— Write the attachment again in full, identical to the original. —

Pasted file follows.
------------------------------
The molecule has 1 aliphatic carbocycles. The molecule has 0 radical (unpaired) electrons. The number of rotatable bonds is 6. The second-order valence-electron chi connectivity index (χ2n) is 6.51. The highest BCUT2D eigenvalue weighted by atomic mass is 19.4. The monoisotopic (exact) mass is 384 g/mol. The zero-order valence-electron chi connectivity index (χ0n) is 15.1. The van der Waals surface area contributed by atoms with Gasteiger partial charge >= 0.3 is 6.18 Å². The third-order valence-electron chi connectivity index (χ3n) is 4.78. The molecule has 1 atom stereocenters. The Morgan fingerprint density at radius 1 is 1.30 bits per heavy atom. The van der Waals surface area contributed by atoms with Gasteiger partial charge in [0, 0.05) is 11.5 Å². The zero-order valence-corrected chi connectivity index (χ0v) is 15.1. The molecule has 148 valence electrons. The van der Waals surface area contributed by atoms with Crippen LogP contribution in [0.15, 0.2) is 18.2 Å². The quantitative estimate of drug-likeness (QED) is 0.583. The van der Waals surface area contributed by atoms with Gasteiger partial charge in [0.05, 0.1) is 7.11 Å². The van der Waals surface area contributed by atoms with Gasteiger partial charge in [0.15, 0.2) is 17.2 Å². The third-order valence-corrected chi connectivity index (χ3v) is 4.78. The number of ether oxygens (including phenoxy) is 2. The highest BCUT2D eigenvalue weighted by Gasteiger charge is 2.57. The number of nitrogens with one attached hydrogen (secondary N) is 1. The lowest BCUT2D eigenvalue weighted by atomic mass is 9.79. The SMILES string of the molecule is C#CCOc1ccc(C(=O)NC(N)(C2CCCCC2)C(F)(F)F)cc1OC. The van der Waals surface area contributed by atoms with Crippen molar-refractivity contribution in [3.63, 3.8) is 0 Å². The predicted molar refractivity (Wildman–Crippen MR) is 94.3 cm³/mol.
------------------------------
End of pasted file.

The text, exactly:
The molecule has 1 aliphatic carbocycles. The molecule has 0 radical (unpaired) electrons. The number of rotatable bonds is 6. The second-order valence-electron chi connectivity index (χ2n) is 6.51. The highest BCUT2D eigenvalue weighted by atomic mass is 19.4. The monoisotopic (exact) mass is 384 g/mol. The zero-order valence-electron chi connectivity index (χ0n) is 15.1. The van der Waals surface area contributed by atoms with Gasteiger partial charge >= 0.3 is 6.18 Å². The third-order valence-electron chi connectivity index (χ3n) is 4.78. The molecule has 1 atom stereocenters. The Morgan fingerprint density at radius 1 is 1.30 bits per heavy atom. The van der Waals surface area contributed by atoms with Gasteiger partial charge in [0, 0.05) is 11.5 Å². The zero-order valence-corrected chi connectivity index (χ0v) is 15.1. The molecule has 148 valence electrons. The van der Waals surface area contributed by atoms with Crippen LogP contribution in [0.15, 0.2) is 18.2 Å². The quantitative estimate of drug-likeness (QED) is 0.583. The van der Waals surface area contributed by atoms with Gasteiger partial charge in [0.05, 0.1) is 7.11 Å². The van der Waals surface area contributed by atoms with Gasteiger partial charge in [0.15, 0.2) is 17.2 Å². The third-order valence-corrected chi connectivity index (χ3v) is 4.78. The number of ether oxygens (including phenoxy) is 2. The highest BCUT2D eigenvalue weighted by Gasteiger charge is 2.57. The number of nitrogens with one attached hydrogen (secondary N) is 1. The lowest BCUT2D eigenvalue weighted by atomic mass is 9.79. The SMILES string of the molecule is C#CCOc1ccc(C(=O)NC(N)(C2CCCCC2)C(F)(F)F)cc1OC. The van der Waals surface area contributed by atoms with Crippen molar-refractivity contribution in [3.63, 3.8) is 0 Å². The predicted molar refractivity (Wildman–Crippen MR) is 94.3 cm³/mol.